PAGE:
Archive for the ‘Veterinary PSA’ Category


In Veterinary PSA on June 5, 2011 at 6:34 am

Pain is not a lot of fun for anyone, especially the animals. But they are adapted to live with pain, not show that they have pain, go about their day as if nothing is wrong. So here is the problem. The people who take care of pets don’t realize they are in pain in the first place so they don’t tell their veterinarians anything is wrong and as often as not we don’t necessarily appreciate that there is something ailing our patients either.

There are some unfortunate “rules” in veterinary medicine that are still passed on, and in fact I heard this one not too many years ago from one of my favored specialists I work with: “pain is a good thing, it makes the animal stay still until they heal.” Which I think is a terrible terrible way to look at this issue. Our pets should NOT be allowed to be in pain, pain is not a beneficial thing and it is definitely stressful, and we have many ways to alleviate pain and mitigate the factors that can worsen pain.

Preventing pain in the first place, using *carefully* multimodal analgesia techniques and having a team approach where the client and doctor understand the goals of therapy is the way to go. Veterinarians are afraid to treat pain because of the medicine they use MIGHT have side effects. In the face of a very real condition! The beauty of using many (multimodal) approaches to manage the pain is that you can use less of any one given drug – they work together/synergistically to be better than they would alone and treat the cause of pain by as many ways as possible from where it comes from in the first place.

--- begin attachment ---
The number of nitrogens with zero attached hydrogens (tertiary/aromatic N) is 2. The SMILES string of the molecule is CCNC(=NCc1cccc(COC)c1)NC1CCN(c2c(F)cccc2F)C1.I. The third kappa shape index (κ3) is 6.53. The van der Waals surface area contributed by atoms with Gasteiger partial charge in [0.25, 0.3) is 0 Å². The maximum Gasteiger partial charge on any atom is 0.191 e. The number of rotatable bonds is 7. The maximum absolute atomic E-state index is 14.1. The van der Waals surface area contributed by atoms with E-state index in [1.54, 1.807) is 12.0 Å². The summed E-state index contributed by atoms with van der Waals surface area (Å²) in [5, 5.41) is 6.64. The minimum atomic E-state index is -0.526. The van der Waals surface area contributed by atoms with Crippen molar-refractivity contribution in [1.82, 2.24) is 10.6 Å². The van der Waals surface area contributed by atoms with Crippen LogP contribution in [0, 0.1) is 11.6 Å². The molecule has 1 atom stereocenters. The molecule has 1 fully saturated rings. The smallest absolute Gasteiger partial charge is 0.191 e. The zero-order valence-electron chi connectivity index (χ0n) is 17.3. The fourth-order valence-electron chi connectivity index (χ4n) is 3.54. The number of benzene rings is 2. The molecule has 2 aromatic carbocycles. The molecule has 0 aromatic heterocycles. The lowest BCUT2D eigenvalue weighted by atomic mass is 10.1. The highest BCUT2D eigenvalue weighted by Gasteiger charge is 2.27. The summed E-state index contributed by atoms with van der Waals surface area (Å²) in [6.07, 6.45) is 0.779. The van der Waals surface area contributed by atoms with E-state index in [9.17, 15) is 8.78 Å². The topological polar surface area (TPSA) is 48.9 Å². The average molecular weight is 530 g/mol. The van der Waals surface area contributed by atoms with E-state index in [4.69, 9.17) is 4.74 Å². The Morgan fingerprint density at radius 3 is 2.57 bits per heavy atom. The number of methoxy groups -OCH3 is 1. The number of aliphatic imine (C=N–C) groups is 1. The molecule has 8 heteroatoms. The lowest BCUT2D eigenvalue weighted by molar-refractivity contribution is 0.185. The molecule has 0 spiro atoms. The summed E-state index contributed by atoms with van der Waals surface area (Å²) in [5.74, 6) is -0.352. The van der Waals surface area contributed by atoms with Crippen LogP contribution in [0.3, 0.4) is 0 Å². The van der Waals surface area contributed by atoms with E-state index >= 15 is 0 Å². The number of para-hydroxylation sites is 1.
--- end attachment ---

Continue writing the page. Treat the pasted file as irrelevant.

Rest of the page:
As an example: ice can be used for local anesthesia and to decrease inflammation, a NSAID (aspirin class) drug can be used as an anti-inflammatory, a narcotic can effect the way the brain perceives pain, fish oil as a natural antioxidant can be used, physical therapy helps regain function of injured body parts … the list goes on. We should ASSUME pain is going to be there for certain procedures (surgery) and processes (arthritis) not necessarily wait for the pet to whimper or limp. And treat the condition aggressively – don’t our pet friends deserve at least that much?

The Point:

Ask (yourself and your veterinarian) if your pet might be in pain and DEMAND treatment for that condition




In Veterinary PSA on April 2, 2011 at 5:10 pm

Giving vaccines to patients is VERY important. One of the primary reasons people bring their animals to the veterinarian. Unfortunately, we vets have used this as the focus of our care, which is not the right thing to do in my mind. What is important is that I as a veterinarian put my hands on your pet. To determine if they are healthy and discuss their health needs. The vaccines are an important part of any health care plan, but not the primary part.

The industry has started to realize that maybe vaccines don’t have to be given as frequently. And that there are a LOT of vaccines out there and we don’t have to give them ALL to the pets ALL the time. Three year staggered schedules instead of annual shots are gaining acceptance as the industry standard. Side effects can occur, up to and including cancers directly caused by vaccines in cats and chronic stimulation of the immune system (which is what vaccines are formulated to do) may cause older age conditions.